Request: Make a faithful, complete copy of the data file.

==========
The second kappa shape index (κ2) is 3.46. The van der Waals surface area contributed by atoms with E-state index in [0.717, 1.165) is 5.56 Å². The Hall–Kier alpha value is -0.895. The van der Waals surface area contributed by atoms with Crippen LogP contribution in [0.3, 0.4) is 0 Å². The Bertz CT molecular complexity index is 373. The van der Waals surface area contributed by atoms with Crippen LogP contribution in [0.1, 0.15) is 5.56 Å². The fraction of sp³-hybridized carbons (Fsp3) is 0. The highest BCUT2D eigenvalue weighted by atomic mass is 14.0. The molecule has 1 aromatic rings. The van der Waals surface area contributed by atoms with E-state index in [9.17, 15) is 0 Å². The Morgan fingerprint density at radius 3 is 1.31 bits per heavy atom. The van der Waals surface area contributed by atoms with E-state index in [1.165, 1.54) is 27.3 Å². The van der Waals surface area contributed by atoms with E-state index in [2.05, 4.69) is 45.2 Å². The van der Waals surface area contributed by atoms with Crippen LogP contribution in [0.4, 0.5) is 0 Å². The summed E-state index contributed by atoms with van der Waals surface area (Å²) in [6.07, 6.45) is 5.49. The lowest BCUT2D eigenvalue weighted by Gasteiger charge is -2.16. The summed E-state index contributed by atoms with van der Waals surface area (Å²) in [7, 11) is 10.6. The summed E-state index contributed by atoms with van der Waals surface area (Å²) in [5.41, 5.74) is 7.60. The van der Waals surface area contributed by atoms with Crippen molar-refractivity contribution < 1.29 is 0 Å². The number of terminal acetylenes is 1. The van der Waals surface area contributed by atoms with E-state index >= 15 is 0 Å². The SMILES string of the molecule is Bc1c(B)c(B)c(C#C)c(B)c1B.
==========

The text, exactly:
The second kappa shape index (κ2) is 3.46. The van der Waals surface area contributed by atoms with E-state index in [0.717, 1.165) is 5.56 Å². The Hall–Kier alpha value is -0.895. The van der Waals surface area contributed by atoms with Crippen LogP contribution in [0.3, 0.4) is 0 Å². The Bertz CT molecular complexity index is 373. The van der Waals surface area contributed by atoms with Crippen LogP contribution in [0.1, 0.15) is 5.56 Å². The fraction of sp³-hybridized carbons (Fsp3) is 0. The highest BCUT2D eigenvalue weighted by atomic mass is 14.0. The molecule has 1 aromatic rings. The van der Waals surface area contributed by atoms with E-state index in [9.17, 15) is 0 Å². The Morgan fingerprint density at radius 3 is 1.31 bits per heavy atom. The van der Waals surface area contributed by atoms with E-state index in [1.165, 1.54) is 27.3 Å². The van der Waals surface area contributed by atoms with E-state index in [2.05, 4.69) is 45.2 Å². The van der Waals surface area contributed by atoms with Crippen LogP contribution in [0.4, 0.5) is 0 Å². The summed E-state index contributed by atoms with van der Waals surface area (Å²) in [6.07, 6.45) is 5.49. The lowest BCUT2D eigenvalue weighted by Gasteiger charge is -2.16. The summed E-state index contributed by atoms with van der Waals surface area (Å²) in [7, 11) is 10.6. The summed E-state index contributed by atoms with van der Waals surface area (Å²) in [5.41, 5.74) is 7.60. The van der Waals surface area contributed by atoms with Crippen molar-refractivity contribution < 1.29 is 0 Å². The number of terminal acetylenes is 1. The van der Waals surface area contributed by atoms with E-state index >= 15 is 0 Å². The SMILES string of the molecule is Bc1c(B)c(B)c(C#C)c(B)c1B.